Cytochalasin D Treatment
Monolayers of serum-starved 3T3 cells were wounded, fed SFM with or without 0.5 μM cytochalasin D (Sigma Chemical Co.), and incubated for 15 min. SFM containing 1 μM LPA was then diluted 1:10 into the medium, mixed well, and incubated for an additional 90 min. Coverslips were fixed and stained as above.
LPA Induces the Formation of Glu MTs in Serum-starved NIH-3T3 Cells
In a previous study (Nagasaki and Gundersen, 1996), we found that removal of LPA from serum caused a contact inhibition–like response (diminished lamellepodia, reduced motility, and loss of stable Glu MTs) in locomoting fibroblasts. The loss of stable, Glu MTs from the lamella of the locomoting fibroblasts upon LPA removal suggested that LPA might be an important factor in regulating the stability of MTs. To determine whether LPA is capable of inducing the formation of stable MTs, we examined the effects of LPA and other lipids on serum-starved NIH-3T3 fibroblasts, which are dependent on added factors to generate stable MTs (Gundersen et al., 1994).
Serum-starved NIH 3T3 cells contained virtually no Glu MTs (Fig. 1,a) but numerous Tyr MTs (Fig. 1,b) by immunofluorescence with Glu and Tyr tubulin specific antibodies as previously reported (Gundersen et al., 1994). When these cells were incubated for 2 h with 1 μM LPA there was a substantial increase in the number of Glu MTs in virtually every cell (Fig. 1,c). LPA did not induce a dramatic increase in the total number of MTs, as represented by the Tyr MTs (Fig. 1,d). The increase in Glu MTs was comparable to that seen with 0.5% CS (Fig. 1 e) and demonstrated that LPA was sufficient to stimulate the formation of Glu MTs. We also detected an increase in Glu tubulin levels, but not total tubulin levels, in LPA- or CS-treated cells by western blot analysis (data not shown; see Gundersen et al., 1994). This confirmed that the increased Glu MT staining was not due to the unmasking of Glu tubulin epitopes, but rather reflected a selective increase in Glu MTs.
The induction of Glu MTs by LPA was rapid and was nearly identical to that seen with CS. Treatment of serum-starved NIH-3T3 cells with 1 μM LPA for 1 h resulted in a 10-fold increase in the number of cells containing brightly stained Glu MTs (Fig. 2). A significant increase in the number of cells with Glu MTs was detected within 30 min of LPA addition. This rapid induction of Glu MTs distinguishes LPA from other factors that initiate a much slower increase in Glu MTs (Gundersen et al., 1994).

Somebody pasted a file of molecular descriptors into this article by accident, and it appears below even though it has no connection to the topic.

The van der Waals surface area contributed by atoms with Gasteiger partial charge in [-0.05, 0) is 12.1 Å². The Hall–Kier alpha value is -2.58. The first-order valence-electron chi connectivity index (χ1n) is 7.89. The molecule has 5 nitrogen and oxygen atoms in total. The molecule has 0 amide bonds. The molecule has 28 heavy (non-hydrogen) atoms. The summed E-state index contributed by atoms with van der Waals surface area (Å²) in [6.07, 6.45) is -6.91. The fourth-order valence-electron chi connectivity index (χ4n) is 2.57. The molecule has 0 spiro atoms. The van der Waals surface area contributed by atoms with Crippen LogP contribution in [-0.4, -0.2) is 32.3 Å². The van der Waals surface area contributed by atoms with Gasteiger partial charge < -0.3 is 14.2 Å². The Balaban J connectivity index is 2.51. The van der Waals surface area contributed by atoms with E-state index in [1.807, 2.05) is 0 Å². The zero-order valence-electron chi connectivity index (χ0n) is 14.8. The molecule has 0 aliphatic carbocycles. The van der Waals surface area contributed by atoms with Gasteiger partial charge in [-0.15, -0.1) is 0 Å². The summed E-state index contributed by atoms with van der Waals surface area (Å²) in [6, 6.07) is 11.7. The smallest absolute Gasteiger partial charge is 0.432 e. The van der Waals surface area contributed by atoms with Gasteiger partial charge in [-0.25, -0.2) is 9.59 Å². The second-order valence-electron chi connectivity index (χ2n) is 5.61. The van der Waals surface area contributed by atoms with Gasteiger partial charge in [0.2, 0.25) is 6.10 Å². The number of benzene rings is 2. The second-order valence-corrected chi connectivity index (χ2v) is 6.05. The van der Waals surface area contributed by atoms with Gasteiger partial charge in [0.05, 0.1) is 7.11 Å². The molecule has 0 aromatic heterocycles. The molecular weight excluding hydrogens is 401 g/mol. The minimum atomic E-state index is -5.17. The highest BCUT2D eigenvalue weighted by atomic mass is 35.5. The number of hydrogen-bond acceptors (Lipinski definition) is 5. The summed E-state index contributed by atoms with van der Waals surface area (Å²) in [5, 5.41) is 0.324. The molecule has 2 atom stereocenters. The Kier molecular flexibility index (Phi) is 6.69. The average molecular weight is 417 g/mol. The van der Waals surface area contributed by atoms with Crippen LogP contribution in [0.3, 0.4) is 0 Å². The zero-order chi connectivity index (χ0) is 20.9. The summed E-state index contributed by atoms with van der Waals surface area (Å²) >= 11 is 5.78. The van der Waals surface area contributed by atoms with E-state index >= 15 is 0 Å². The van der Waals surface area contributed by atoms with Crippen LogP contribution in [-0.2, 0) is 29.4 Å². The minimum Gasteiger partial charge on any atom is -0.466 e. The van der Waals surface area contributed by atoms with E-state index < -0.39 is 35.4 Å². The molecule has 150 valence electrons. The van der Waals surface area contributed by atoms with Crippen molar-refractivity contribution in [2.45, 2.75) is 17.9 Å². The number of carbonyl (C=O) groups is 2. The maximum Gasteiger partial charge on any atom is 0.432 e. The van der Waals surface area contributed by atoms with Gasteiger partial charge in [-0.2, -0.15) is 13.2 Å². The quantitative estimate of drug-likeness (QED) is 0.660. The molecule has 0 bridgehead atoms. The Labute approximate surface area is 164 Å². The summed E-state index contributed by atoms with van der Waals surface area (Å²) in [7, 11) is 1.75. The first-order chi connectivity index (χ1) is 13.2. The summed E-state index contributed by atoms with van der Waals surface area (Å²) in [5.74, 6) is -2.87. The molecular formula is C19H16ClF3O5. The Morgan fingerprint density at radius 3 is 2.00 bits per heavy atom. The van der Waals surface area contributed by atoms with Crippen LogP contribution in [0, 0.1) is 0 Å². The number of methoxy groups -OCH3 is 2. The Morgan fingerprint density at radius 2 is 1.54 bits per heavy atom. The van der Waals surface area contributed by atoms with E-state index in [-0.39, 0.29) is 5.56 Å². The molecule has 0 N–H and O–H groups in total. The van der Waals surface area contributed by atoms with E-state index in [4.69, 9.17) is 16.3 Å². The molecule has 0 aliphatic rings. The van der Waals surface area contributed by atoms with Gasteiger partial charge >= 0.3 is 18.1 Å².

The LPA induction of Glu MTs was concentration dependent. A significant increase in the number of cells with Glu MTs was detected with 10 nM LPA, and the maximal response occurred with 100 nM (Table I). The effects of LPA were also specific, as even closely related lipids were ineffective even at 1-10 μM (Table I). Among the lipids tested were PA, which has an additional fatty acid chain; LPI, LPE, LPC, LPG, and LPS, which have head groups; and PAF and LPAF, which contain ether-linked fatty acids but are otherwise structurally similar. Pretreatment of LPA with PLB, which cleaves the acyl side chain of lysophospholipids, abrogated the ability of LPA to induce Glu MTs (Table I). PLB pretreatment of CS also reduced the ability of the serum to induce Glu MTs (Table I). We conclude that LPA can specifically increase Glu MTs in cells and is one of the major serum factors involved in regulating MT stability.
LPA Induces a Rapid Increase in Stable MTs
To confirm that the LPA-induced Glu MTs reflected an increase in the number of stabilized MTs rather than solely an increase in detyrosination, we tested the resistance of MTs to nocodazole, which selectively depolymerizes dynamic MTs at concentrations of 1–10 μM (Khawaja et al., 1988). Serum-starved cells were treated with 0.1 μM LPA or 0.5% CS for 5 min, followed by 2 μM nocodazole (still in the presence of LPA or CS) for 30 min to depolymerize dynamic MTs (Fig. 3). Whereas cells in SFM had few MTs after nocodazole treatment (Fig. 3,a), cells incubated with LPA or CS contained numerous nocodazole-resistant MTs (Fig. 3, b and c). These stable MTs also reacted with antibodies to Glu tubulin (not shown). This confirms that LPA induces MT stabilization and suggests that the stabilization induced by LPA is rapid.
In the above experiment, we could not pinpoint the time at which the MTs became stabilized (resistant to nocodazole), since it took 30 min of nocodazole treatment to deplete the cells of the dynamic MTs. To determine when MT stability was achieved, we took advantage of the resistance of stabilized MTs to dilution upon cell permeabilization with detergent (Khawaja et al., 1988). This allowed us to treat cells with LPA briefly and then extract the cells and assess the effects on MTs. Cells were incubated for 5 min with SFM alone or SFM containing 1 μM LPA, then extracted with 0.2% Triton-X 100, and incubated in PEM for 1 h. As shown in Fig. 3,d, this treatment led to depolymerization of virtually all of the MTs in unstimulated cells. In contrast, LPA-treated cells contained a significant number of dilution-resistant MTs (Fig. 3 e). These results confirm that MT stability was rapidly induced by external agents and that LPA was not simply affecting the detyrosination enzyme, tubulin carboxypeptidase. Also, since little Glu staining is detected in cells fixed after 5 min in LPA (not shown), presumably because it takes the carboxypeptidase ∼30 min to generate significant levels of Glu tubulin (see Gundersen et al., 1987), this further confirms that detyrosination is not involved in MT stabilization.